We were established in 2020 by the European Union (Withdrawal Agreement) Act 2020, which implements in the UK the Citizens’ Rights Agreements. We became operational at 11pm on December 31st, 2020.

We monitor UK public bodies to make sure they adequately and effectively implement the rights provided for by the Citizens’ Rights Agreements. In broad terms these rights relate to:

The right to equal treatment and non-discrimination also flows through the rights contained in Part 2 of the Citizens’ Rights Agreements.

We can receive complaints; launch inquiries; and consider legal action to remedy breaches in how the agreements are implemented or applied.

Although we do not resolve individual complaints, we consider every complaint to assess whether they indicate a general or systemic failing and decide whether to carry out an inquiry. Individual complaints provide intelligence to help us build a wider picture of possible systemic issues. While an individual complaint may not indicate a general or systemic failing and therefore would not of itself trigger the threshold for the carrying out of an inquiry, we maintain the information as it may help form part of a wider set of intelligence gathered over time which could indicate a systemic failing.

More detailed information can be found on our website including our Annual Plan for 2021/22 and operational guidance.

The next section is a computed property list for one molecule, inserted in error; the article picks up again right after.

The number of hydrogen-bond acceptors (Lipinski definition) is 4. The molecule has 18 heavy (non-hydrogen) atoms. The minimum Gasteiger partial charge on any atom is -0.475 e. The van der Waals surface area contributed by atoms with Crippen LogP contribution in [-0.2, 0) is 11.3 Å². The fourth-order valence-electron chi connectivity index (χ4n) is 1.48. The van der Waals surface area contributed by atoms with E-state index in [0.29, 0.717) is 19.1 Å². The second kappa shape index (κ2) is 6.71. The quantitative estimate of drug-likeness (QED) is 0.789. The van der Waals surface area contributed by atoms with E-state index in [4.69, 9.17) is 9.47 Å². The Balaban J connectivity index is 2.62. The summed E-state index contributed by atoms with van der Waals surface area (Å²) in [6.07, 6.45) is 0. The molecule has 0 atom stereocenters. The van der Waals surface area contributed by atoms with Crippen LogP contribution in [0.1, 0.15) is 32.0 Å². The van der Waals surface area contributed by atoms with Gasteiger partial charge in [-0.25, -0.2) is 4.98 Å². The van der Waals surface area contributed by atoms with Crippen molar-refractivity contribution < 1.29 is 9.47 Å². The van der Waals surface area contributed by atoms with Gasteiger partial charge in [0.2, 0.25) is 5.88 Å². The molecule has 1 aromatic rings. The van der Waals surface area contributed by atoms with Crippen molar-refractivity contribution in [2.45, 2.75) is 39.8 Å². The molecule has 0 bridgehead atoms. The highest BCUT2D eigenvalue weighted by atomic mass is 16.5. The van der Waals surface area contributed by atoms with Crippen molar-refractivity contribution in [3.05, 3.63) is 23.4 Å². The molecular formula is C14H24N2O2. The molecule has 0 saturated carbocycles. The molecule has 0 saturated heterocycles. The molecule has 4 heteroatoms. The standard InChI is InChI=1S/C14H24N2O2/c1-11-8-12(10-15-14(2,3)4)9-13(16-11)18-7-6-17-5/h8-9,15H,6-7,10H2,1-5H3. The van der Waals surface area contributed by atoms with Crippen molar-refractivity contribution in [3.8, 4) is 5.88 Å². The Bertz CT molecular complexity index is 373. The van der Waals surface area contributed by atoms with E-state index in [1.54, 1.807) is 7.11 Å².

Our power to conduct inquiries

Our powers to conduct inquiries are set out in paragraph 25 of Schedule 2 of the European Union (Withdrawal Agreement) Act 2020.

The purpose of an IMA inquiry is to:

We may decide to conduct an inquiry in one of three situations:

  1. Following a request from a Secretary of State, Devolved Administration or the Gibraltar government.
  2. As a result of a complaint or series of complaints received.
  3. Of our own initiative.

When considering whether to carry out an inquiry we will consider the importance of addressing general or systemic failings (as required by paragraph 24 of Schedule 2 to the Act). We may not carry out an inquiry in the situations in (ii) or (iii) above unless we have reasonable grounds to believe that the inquiry may conclude that a failure to comply with the Citizens’ Rights Agreements has occurred or that a public authority has acted or is proposing to act in a way that prevents a qualifying person exercising a relevant right.

Before beginning an inquiry, we must conclude there are reasonable grounds on which to proceed. We will usually do this after completing pre-inquiry investigations. Such investigations can also enable the resolution of issues in a more timely way than proceeding to full inquiry.

To date we have not started any full inquiries. Pre-inquiry investigations are proceeding in regard to eight issues. One issue in relation to European Health Insurance Cards (EHIC) has been resolved and details can be found on our website. Our Call for Evidence about the EU Settlement Scheme (EUSS) is part of a pre-inquiry investigation and will be discussed further later in this document.